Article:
Graph depicting the CO2 emissions of the IEA’s estimated BLUE Map and Baseline Scenarios
Image credit: IEA Energy Technology Perspectives 2010

The baseline scenario will emit almost 60 gigatons of carbon dioxide into the atmosphere by 2050. There’s no doubt that will wreak havoc on Earth’s climate, and all aspects of human livelihood.

Reducing greenhouse gas emissions is vitally important, as we all already know. The Intergovernmental Panel on Climate Change (IPCC) tells us in its Climate Change 2014: Synthesis Report that,
It is virtually certain that there will be more frequent hot and fewer cold temperature extremes over most land areas on daily and seasonal timescales, as global mean surface temperature increases. It is very likely that heat waves will occur with a higher frequency and longer duration. Occasional cold winter extremes will continue to occur.

Virtually certain environmental disasters should be enough to motivate us all to make some changes in how we think about energy. It’s time to shake up the electric grid and stop pouring carbon into the atmosphere before we reach the point of no return.

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Discussions

Renewable energy supplying 100% of the World Power by 2050. Well, remembering my first Christmas in Sweden, a couple of centuries ago, that prediction does not sound so bad, because on that occasion Vietnam was already in my radar.

Anyway, as I pointed out somewhere, try to be in Canada, Australia or Russia when the parties start on December 31, 2049, because if the governments of other countries are serious about trying to get renewables to do something that they cannot do, somebody is going to be in bad trouble.

Malcolm Rawlingson says that Australia will probably not make the cut because of a shortage of fresh water, but having spent a couple of years in that country, I am not sure. Of course, unless I am mistaken, they have already started to clear the jungle away from nearby countries so that they can take charge of various potential immigrants on the run from things like Ms Merkel's blundering, however I cannot imagine that a talented energy industry worker and guitar player will not be welvomed.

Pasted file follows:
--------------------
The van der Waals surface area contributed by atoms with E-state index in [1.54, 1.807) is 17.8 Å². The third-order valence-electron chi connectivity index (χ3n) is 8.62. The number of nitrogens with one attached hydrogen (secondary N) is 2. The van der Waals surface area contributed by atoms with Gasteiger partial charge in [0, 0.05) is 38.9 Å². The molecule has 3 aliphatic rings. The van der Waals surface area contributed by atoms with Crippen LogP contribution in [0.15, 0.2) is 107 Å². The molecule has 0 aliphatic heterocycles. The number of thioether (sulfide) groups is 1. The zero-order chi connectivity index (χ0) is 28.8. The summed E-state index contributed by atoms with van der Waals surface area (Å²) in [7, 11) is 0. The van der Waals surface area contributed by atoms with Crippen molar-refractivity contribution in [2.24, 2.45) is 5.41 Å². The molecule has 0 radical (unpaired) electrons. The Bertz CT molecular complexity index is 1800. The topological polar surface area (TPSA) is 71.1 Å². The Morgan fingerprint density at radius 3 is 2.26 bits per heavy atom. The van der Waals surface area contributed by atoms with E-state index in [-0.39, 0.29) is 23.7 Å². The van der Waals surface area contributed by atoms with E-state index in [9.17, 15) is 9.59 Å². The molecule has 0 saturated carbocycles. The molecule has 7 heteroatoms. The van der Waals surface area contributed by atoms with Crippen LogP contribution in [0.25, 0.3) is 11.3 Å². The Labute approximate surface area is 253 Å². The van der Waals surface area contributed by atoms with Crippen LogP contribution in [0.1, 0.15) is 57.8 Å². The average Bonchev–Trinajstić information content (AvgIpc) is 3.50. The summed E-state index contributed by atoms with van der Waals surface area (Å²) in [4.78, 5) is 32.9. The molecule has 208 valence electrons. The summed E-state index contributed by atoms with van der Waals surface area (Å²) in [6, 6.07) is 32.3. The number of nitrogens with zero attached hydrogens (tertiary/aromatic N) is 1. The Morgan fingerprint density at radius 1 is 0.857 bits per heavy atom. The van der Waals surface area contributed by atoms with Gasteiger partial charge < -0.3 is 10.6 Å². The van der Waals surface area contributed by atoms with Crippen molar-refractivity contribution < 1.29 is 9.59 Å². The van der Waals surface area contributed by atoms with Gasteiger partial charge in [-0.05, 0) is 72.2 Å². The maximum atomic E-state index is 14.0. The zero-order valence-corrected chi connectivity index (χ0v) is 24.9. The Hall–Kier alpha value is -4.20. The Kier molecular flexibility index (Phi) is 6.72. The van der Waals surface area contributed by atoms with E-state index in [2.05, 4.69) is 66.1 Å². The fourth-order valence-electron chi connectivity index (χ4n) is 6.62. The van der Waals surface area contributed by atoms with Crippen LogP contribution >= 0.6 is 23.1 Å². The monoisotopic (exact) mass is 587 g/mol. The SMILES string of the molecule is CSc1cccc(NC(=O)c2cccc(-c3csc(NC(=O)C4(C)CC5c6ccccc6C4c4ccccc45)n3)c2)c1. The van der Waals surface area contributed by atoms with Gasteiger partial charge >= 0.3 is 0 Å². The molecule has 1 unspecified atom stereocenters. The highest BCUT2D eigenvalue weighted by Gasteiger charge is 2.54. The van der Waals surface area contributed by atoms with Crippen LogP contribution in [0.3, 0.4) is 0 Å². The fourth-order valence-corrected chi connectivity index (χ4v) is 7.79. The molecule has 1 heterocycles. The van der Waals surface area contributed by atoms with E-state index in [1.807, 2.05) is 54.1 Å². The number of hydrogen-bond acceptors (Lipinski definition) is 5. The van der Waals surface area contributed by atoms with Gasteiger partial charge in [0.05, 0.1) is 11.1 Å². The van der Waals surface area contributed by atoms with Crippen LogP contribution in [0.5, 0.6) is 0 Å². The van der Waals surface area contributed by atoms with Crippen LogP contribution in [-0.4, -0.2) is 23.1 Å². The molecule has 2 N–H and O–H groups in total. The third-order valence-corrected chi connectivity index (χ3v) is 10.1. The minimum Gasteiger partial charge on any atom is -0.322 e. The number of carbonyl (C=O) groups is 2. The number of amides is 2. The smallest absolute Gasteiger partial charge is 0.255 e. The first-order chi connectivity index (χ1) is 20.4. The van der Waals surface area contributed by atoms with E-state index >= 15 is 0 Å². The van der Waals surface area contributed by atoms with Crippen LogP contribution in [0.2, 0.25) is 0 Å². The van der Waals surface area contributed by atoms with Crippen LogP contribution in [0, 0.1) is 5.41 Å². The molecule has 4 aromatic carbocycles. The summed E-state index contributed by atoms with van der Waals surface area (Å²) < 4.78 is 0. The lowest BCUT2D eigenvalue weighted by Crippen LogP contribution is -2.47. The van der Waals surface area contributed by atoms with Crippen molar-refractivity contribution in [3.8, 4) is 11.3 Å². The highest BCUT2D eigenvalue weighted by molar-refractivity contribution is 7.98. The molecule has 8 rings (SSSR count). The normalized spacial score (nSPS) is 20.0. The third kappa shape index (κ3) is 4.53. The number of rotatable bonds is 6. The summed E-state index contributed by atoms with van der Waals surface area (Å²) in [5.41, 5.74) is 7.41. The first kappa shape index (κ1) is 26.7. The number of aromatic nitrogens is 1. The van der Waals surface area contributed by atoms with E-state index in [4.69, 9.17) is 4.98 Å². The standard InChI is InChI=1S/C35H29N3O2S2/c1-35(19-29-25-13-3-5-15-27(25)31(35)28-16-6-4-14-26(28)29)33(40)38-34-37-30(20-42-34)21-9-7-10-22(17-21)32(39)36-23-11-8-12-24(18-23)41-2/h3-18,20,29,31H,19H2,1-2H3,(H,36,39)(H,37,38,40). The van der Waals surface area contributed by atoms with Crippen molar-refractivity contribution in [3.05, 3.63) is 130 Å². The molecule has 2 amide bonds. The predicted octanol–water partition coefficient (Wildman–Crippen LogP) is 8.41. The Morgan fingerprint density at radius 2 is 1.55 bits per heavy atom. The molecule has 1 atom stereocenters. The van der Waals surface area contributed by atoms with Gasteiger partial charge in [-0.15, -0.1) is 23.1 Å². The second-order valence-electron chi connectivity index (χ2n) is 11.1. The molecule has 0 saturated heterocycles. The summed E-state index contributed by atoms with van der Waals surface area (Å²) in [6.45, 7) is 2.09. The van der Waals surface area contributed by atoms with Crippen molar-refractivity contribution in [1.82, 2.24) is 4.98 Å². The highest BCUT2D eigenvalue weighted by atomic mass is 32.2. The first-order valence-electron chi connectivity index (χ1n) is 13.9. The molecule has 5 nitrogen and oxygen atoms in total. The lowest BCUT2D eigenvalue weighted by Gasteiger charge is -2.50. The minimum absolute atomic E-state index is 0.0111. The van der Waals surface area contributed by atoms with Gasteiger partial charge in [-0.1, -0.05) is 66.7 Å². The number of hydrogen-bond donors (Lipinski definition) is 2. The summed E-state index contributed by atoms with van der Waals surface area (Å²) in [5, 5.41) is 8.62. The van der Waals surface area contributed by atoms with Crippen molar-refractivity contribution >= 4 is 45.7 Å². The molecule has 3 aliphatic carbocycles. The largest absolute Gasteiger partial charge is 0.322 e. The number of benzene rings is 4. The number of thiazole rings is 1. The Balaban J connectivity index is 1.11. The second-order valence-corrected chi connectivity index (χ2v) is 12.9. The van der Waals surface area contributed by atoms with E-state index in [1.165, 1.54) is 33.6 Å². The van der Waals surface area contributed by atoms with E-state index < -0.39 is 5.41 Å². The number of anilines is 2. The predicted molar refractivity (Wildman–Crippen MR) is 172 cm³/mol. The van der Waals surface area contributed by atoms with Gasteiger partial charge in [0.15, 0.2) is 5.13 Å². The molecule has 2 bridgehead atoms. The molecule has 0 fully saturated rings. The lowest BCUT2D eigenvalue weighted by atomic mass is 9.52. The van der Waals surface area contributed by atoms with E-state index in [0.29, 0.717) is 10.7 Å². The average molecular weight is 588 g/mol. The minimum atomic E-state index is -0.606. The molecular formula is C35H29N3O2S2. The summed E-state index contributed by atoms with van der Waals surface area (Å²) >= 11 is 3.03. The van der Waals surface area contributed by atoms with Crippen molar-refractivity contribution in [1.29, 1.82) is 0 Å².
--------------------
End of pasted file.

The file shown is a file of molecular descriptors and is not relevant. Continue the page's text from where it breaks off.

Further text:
One other thing. Fred Banks is polishing up the manuscript for his book ENERGY ECONOMICS: A MODERN FIRST COURSE, and it is sad to say that he has encountered beaucoup errors, but one thing is A-OK; renewables and the next generation of nuclear could be 'as Close as pages in a book', as it said in that marvelous song, and that could make a lot of people happy..

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Australia is a wonderful country and if there was ever a place where solar power and other so called renewables could work it is there. Most of it is arid desert with lots of sunshine. However it doesn't seem to me that they are hell bent on solar panels. They have an apparent dislike for nuclear power...although they seem to want all of the medical radio-isotopes that are produced from nuclear reactors. It seems they like the neutrons that produce medical improvements but not the neutrons that produce clean energy - lots of it. This odd behavious is quite remarkable - even for Australians. They dislike nuclear but apparently like belching out billions of tons of sulphur, nitrous oxides and Carbon Dioxide the cumulative effects of which will kill many thousands of people annually. Since most of their electricity comes from coal their point of view is really odd.

Unfortunately many people in the world are convinced that renewable energy can provide all the electrical energy the world needs. But of course they are not talking about the entire world (ie the two billion people that currently have NO access to electricity) or the three billion otrhers that have only sporadic access to it.

The numerical analysis of that claim needs to be substantiated. Based on simple calculations JUST to bring the two billion to a level of basic electricity supply will require a 1000MW power plant of any sort) to be constructed every single week of every single year for the next 50 years.

Not a chance that is going to come from renewables. I doubt if any source can meet that demand. Nuclear and coal come close but I have my doubts as to whether that is possible.

However if you are talking about the 1 or 2 billion of us then may be...but we will not be able to hear oursel;ves speak for the swish of windmill blades and every single piece of landscape will be covered in solar power plants and windmills.

Sad that people really think this is a practical and sensible way of making electricity.

Malcolm

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Please see following Total Levelized Costs [$/MWH] comparing energy generation from different technologies per USEIA Natural Gas [CCTG] 49.9 Wind 65.7 Advanced Nuclear 94.9 Conventional Coal 95.7 Solar PV 102.8 Based on the above the lower renewable option Solar PV is 200% greater than Natural Gas fired based loaded power plants. Per EIA Natural Gas will remain below $6/MMBYU until at least the next decade. Richard W. Goodwin West Palm Beach FL